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Hyundai Accent Bigger,Thriftier

Hyundai Accent Bigger,Thriftier

Hyundai grew the Accent in size but controlled its weight and improved fuel economy through use of an aluminum block, plastic intake manifold and aerodynamic tricks.

LAS VEGAS – The next-generation Hyundai Accent subcompact offers more power and is bigger than its predecessor, but also has better fuel efficiency, Hyundai says.

“The No.1 most-important purchase reason for the subcompact class is fuel economy, more so than any segment in the industry,” says Brandon Ramirez, senior manager-product planning for Hyundai Motor America.

Hyundai is not divulging U.S. sales targets for the new Accent, only saying it hopes to sell more annually than last year’s 51,975. That total made it the third best-selling U.S. subcompact in 2010, behind Nissan’s Versa and Honda’s Fit, which racked up 99,705 and 54,354, respectively, Ward’s data shows.

Through May, the Versa still is in first place, but the Accent has fallen to fourth in the pack, as Ford’s Fiesta takes the No.2 spot ahead of the Fit.

Hyundai expects to split sales between two body styles, a 4-door sedan and 5-door hatchback and about 20% of buyers to opt for a manual transmission.

Demographically, the segment has wide generational appeal, Ramirez says.

Hyundai touts the Accent’s 30/40 mpg (7.8-5.9 L/100 km) city/highway as the best in the segment. Its sibling, the Kia Rio, soon will match that when it goes on sale this fall.

That’s up from the previous-generation Accent’s 28/34 mpg (8.4-6.9 L/100 km), despite an increase in vehicle size, weight and engine output.

The old Accent was equipped with a 110-hp, 106-lb.-ft. (144-Nm) 1.6L engine. The displacement is the same for the ’12 model, but Hyundai has added gasoline-direct-injection technology, as it already has done with its larger 4-cyl. in the Sonata midsize sedan.

The new 1.6L churns out 138 hp and 123 lb.-ft. (167 Nm) of torque and is responsible for most of the new model’s 18% improvement in fuel economy. But Hyundai engineers used a variety of other technologies, as well.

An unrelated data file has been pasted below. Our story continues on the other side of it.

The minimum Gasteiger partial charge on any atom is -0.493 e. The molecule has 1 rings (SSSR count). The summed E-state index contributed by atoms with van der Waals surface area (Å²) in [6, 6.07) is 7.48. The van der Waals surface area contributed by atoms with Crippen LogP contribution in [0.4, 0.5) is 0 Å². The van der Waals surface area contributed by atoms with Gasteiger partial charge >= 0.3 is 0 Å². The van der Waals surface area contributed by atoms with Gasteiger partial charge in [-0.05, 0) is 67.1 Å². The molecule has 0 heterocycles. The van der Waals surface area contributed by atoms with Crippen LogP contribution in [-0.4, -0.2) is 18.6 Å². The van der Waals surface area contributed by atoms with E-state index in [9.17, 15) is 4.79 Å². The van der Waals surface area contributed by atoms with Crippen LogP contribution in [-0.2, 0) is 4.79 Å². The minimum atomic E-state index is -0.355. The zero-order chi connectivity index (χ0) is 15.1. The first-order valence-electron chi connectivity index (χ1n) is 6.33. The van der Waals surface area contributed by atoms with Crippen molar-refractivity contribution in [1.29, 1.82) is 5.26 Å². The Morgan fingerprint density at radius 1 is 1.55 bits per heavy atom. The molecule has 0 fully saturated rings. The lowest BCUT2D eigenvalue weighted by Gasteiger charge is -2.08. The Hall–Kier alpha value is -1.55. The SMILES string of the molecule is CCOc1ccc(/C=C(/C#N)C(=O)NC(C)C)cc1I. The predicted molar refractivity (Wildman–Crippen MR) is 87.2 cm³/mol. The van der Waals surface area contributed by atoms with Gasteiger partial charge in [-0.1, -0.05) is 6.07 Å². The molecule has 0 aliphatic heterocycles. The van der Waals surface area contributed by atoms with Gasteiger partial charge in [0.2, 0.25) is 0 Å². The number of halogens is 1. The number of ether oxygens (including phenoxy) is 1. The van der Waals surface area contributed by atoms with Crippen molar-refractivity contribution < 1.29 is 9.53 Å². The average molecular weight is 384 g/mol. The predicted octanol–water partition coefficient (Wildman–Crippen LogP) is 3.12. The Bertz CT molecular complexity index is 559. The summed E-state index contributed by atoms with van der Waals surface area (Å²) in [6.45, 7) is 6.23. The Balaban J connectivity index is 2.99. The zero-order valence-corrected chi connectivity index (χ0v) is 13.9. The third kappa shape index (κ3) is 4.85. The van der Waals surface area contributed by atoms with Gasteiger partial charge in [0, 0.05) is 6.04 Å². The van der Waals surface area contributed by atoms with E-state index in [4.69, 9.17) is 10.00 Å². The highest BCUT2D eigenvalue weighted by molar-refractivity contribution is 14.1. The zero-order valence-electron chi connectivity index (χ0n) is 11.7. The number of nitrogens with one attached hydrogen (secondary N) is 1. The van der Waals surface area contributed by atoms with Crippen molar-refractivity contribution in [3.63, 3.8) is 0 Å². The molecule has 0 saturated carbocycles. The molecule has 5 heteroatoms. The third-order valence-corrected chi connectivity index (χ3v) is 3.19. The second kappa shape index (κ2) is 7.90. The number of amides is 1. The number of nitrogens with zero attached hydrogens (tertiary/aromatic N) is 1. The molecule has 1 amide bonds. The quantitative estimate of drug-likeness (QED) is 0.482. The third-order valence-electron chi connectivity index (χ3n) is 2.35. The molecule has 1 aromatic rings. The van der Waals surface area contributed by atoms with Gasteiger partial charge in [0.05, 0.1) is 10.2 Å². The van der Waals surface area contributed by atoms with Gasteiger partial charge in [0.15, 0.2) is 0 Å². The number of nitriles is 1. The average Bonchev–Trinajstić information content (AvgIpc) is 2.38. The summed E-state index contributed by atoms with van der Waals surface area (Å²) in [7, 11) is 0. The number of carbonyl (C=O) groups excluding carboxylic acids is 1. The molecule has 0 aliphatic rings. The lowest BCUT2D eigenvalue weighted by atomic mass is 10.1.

For instance, the new 4-door Accent also is available with a more efficient 6-speed manual transmission in place of the outgoing ’11 model’s 5-speed manual. The new 6MT transmission is more compact and lighter than the old 5MT, resulting in 1% gain in fuel-economy, Hyundai says.

Other tweaks that enhanced the Accent’s ability to sip fuel include switching from hydraulic to electric power steering, low-rolling resistance silica-rubber tires and whittling down the coefficient of drag from a 0.31 Cd to 0.30.

Engineers improved the aerodynamics with tire shielding, a belly pan under the engine and a more aerodynamic design.

Weight control also plays a role in the fuel-economy gains. Hyundai engineers managed to keep the GLS sedan’s weight relatively steady. Despite its larger size, the new Accent is only 31 lbs. (14 kg) heavier than the outgoing model.

Key reductions are achieved in the engine compartment. Switching from a cast-iron engine block to aluminum nets a 30% weight reduction, as does shifting from an aluminum intake manifold to a plastic one.

The ’12 Accent sedan gains 3.5 ins. (9-cm) in length over its predecessor and has a 2.8-in. (7.1-cm) bigger wheelbase. The 5-door version has a bigger wheelbase and is longer overall than comparable Toyota Yaris, Honda Fit, Chevy Aveo and Mazda2 hatchbacks.

The 5-door Accent replaces the previous-generation 3-door model because entering and exiting was too difficult, Hyundai says.

And even though it is slightly heavier than before, the new Accent is less portly than many competitors, tipping the scales at 2,430 lbs. (1,102 kg) with five doors and a manual transmission.

The ’11 Nissan Versa sedan, with a 1.8L engine, weighs 2,693 lbs. (1,222 kg), while the Ford Fiesta 5-door is 2,575 lbs. (1,168 kg).

The Yaris 5-door is lighter, but Hyundai brags the Accent’s power-to-weight ratio of 17.6 lbs./hp for the sedan and 17.8 lbs./hp for the 5-door bests all competing subcompacts.

Hyundai also is flaunting the Accent’s interior advantages, including a sliding armrest storage console, not available in other subcompacts, plus optional piano black trim around the radio and shifter and a leather-wrapped steering wheel.

“It feels much more premium than a (typical) subcompact vehicle,” Ramirez says.

Hyundai is retailing three trim levels of the ’12 Accent, with the sedan available in GLS grade only. The 5-door hatchback comes in GS or SE dress. A total of eight configurations are available, Ramirez says.

The base 4-door GLS with manual transmission is $12,445 to start and comes standard with power door locks, 14-in. wheels and tires, a tilt steering wheel and 6-way adjustable driver’s seat.

Standard equipment on the 6-speed automatic version, priced at $15,195, includes air conditioning and an AM/FM/CD/MP3/XM stereo, plus power windows and mirrors.

A comfort package for manual models, costing $1,750, includes the same stereo, plus air conditioning. A $1,300 premium package automatic-transmission version of the GLS features remote keyless entry, steering-wheel-mounted audio buttons, chrome interior door handles and Bluetooth.

The SE 5-door, $14,595 for a manual model, $15,795 for an automatic, has a sport-tuned suspension plus cruise control; Bluetooth; a leather-wrapped steering wheel and shift knob; and piano black accents standard; plus larger, 16-in. wheels.

The GS 5-door, priced at $15,795 for the 6MT version and $16,795 for the 6AT model, includes the standard features of the GLS sedan with premium package, excluding 16-in. wheels (14-in. are standard).

The ’12 Accent sedan is available now, with the 5-door trickling into U.S. dealer showrooms from Ulsan, South Korea in greater supplies next month.

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